The question of whether the brain is analog or digital was first posed during the famous Macy Conference on Cybernetics in the 1950s attended by most of the pioneers of modern digital computing. The issue led to heated debates, but the question was never resolved. The last prominent scientist to address the issue was theoretical physicist Freeman Dyson. In his lecture “Is Life Analog or Digital?” Dyson pointed at the processes in the brain that display analog behavior.

Neurological electricity, with neurons flashing on and off, can be interpreted as a binary process, but critical functions of the brain display analog behavior that cannot be digitized without loss of critical information. The human ear, directly linked to the brain, responds to waves. To digitize sound, we “sample” the analog sound waves 44.400 times a second. Each sample is given a binary number and written to an electronic medium. For playback, we reconstitute to the wave. “Digital music” doesn’t exist. There is only digitized music. The same applies to the brain. Binary systems can simulate analog brain processes, but cannot duplicate them. Once digitized, the original analog wave is lost forever.

The human ear tolerates the loss of information when listening to digitalized music. The high sampling rate of 44,000 times a second makes the lost information nearly imperceptible to all, but the most discerning ear. But if we drill down to the subatomic processes at work in the brain, an infinitely more complex organ than the ear, we meet a world as mysterious as quantum mechanics itself. Like subatomic particles, the brain is not an “object,” but rather a field of energy that changes constantly. It is embedded in its biological host.

Even assuming its contents can be scanned and stored in binary form, the brain would lose crucial information, no matter how high the sample rate. Converting it to binary form would result in an impaired brain, an inevitable consequence of (quantum) physics.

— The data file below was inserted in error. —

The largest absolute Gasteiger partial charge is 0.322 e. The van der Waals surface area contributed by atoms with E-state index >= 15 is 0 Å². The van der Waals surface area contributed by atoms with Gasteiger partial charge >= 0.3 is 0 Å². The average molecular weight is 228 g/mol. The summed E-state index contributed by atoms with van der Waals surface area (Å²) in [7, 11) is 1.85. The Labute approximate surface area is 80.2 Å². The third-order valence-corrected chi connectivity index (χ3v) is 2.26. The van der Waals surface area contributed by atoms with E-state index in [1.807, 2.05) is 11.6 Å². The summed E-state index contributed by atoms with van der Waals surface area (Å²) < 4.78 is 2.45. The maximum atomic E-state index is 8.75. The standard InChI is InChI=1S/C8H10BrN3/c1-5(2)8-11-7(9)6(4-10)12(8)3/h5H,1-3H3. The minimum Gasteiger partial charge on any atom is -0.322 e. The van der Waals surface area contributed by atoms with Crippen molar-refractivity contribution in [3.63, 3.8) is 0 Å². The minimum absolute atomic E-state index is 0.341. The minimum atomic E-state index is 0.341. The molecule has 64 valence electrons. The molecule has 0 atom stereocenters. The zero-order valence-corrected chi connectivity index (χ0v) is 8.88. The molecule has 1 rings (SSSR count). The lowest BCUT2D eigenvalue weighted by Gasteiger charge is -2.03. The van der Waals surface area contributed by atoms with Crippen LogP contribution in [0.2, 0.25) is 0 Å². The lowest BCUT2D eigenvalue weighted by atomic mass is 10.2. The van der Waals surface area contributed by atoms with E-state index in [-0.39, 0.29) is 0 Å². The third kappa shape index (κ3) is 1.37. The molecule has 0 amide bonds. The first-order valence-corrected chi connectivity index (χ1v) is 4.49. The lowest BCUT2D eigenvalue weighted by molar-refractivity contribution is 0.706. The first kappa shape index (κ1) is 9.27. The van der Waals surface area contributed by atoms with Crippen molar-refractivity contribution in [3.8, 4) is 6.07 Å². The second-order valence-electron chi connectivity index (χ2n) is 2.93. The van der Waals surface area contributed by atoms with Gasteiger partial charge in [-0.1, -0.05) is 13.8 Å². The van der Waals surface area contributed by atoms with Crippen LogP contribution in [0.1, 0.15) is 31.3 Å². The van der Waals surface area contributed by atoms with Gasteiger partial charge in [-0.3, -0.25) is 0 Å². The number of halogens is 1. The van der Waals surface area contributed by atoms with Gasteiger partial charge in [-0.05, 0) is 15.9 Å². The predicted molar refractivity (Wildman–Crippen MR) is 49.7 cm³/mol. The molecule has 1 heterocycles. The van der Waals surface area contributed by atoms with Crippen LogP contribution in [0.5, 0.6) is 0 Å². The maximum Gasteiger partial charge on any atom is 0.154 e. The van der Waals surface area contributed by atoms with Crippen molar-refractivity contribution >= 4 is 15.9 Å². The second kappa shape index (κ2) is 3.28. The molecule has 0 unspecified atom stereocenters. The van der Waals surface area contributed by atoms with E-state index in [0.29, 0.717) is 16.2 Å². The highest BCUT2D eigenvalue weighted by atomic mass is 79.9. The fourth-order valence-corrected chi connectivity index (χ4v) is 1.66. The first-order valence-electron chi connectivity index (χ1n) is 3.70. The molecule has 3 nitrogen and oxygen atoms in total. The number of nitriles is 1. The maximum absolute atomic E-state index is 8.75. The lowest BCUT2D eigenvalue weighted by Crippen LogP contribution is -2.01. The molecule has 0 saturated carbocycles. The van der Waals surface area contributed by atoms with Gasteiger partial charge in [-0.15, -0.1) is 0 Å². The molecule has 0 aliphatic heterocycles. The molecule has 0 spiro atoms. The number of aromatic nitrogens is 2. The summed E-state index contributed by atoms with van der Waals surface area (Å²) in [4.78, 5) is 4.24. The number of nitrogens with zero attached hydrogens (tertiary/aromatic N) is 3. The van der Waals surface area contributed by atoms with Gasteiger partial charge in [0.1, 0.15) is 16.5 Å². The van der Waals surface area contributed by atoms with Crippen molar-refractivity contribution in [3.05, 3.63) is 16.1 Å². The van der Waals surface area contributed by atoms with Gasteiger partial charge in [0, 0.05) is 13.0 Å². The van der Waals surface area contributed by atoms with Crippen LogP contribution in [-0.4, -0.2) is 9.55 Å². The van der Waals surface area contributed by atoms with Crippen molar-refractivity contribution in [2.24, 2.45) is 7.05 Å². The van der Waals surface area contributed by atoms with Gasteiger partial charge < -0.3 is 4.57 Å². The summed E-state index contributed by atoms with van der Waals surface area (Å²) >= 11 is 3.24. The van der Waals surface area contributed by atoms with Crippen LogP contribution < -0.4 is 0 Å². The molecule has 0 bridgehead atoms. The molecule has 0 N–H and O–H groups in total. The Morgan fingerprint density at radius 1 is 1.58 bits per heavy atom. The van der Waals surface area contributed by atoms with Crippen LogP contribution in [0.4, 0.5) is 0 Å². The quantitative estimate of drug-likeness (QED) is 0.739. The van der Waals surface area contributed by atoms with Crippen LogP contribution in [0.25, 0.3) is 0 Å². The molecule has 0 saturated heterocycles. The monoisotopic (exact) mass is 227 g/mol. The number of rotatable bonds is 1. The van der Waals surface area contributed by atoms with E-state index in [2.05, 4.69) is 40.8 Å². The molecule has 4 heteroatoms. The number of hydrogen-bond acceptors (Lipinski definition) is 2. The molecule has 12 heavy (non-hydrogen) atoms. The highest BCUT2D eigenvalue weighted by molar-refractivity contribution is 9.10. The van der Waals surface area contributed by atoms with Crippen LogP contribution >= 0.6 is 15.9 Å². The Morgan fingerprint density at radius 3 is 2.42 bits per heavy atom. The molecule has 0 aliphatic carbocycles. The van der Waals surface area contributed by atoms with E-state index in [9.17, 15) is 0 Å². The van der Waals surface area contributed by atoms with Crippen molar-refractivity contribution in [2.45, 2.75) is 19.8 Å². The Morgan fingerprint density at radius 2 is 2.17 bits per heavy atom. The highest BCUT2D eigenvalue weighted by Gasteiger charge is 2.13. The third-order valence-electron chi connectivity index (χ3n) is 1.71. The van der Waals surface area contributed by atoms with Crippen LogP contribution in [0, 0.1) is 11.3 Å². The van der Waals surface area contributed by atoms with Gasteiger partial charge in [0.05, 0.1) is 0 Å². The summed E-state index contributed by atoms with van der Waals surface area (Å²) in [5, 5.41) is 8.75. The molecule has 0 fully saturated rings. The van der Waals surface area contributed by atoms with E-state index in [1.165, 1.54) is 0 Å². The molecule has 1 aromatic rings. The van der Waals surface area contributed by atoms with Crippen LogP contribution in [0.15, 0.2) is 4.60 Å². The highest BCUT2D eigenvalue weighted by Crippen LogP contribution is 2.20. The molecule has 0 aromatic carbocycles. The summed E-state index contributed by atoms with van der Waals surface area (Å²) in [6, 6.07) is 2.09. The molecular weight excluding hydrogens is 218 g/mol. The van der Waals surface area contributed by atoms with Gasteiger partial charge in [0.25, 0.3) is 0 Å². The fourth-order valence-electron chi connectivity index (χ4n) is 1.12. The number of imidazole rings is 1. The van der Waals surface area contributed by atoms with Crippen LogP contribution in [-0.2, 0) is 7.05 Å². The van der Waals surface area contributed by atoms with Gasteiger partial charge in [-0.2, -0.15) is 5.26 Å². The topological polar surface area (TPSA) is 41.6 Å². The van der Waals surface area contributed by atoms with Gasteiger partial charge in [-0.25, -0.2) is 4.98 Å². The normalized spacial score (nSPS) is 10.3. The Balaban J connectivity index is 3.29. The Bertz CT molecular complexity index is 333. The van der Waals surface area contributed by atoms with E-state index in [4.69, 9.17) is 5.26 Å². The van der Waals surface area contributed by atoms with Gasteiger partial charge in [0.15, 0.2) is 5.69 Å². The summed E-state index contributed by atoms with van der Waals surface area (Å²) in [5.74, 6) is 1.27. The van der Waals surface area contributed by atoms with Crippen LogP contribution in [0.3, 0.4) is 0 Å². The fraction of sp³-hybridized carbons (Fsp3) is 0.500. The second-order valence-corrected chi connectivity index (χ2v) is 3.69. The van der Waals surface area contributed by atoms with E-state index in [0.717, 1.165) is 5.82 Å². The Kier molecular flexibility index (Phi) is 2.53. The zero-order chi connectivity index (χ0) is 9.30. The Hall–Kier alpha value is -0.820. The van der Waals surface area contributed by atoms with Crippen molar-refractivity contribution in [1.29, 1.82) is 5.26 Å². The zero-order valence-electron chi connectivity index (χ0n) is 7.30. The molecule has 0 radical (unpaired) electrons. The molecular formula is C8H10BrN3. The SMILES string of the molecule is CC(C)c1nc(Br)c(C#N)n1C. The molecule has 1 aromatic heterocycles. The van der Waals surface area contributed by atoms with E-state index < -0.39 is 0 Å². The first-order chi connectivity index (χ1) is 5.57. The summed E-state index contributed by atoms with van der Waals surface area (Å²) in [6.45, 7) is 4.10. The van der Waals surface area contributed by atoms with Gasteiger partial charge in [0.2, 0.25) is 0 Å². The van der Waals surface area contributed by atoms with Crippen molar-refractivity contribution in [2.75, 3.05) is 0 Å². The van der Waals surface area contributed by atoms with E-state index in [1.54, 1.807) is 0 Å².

The distinction between analog and digital is of recent date. Analog refers to something similar or resembling something else; the word digital has its roots in the Greek digitalis, meaning finger. The dichotomy of analog-digital did not exist prior to the advent of binary computers. It resulted from the technique to store perceptible data in binary form. In other words, the analog-digital distinction is a human construct. It has no equivalence in nature.

Idealistic and realistic

Theories about machines replacing humans and decoding the brain have obscured other and more immediate implications of AI, among them its cultural dimension. Increased computation power will enable future AI systems to absorb the content of all books ever written and all knowledge accumulated by humanity in recorded history within an hour. By providing it with a self-learning function, the system would rapidly outperform humans in virtually all domains – physics, medicine, mathematics, political science, and even psychology. Humans would be relieved of all mental work. Who will develop the needed algorithms for such super-intelligence?

In the domain of hard science, like mathematics, cultural factors don’t play a role. But philosophy, political science, and sociology involve cultural values based on different worldviews. Chinese super-intelligence will reflect the Chinese worldview. A Chinese digital assistant, like Tmall Genie, given access to a super-intelligence, would respond differently to philosophical, ethical and ideological queries than its American counterparts.

Ask Tmall Genie to quote its favorite philosopher, and it may cite Confucius: “Learn from the ancients, but avoid their mistakes.” Ask it for the ideal Middle Way, the path between the binary parameters defined by qi, and it may paraphrase China’s old sages: “One should be neither idealistic nor realistic; one should be both. One should be neither traditional nor original; one should be both. One should be neither materialistic nor spiritual; one should be both.” Ask it for the road to Nirvana, and its Confucian heart-mind may answer: “Let’s first learn to live in the world together, and Nirvana will come.”

Jan Krikke

Jan Krikke is a former Japan correspondent for various media, former managing editor of Asia 2000 in Hong Kong, and author of Leibniz, Einstein, and China (2021).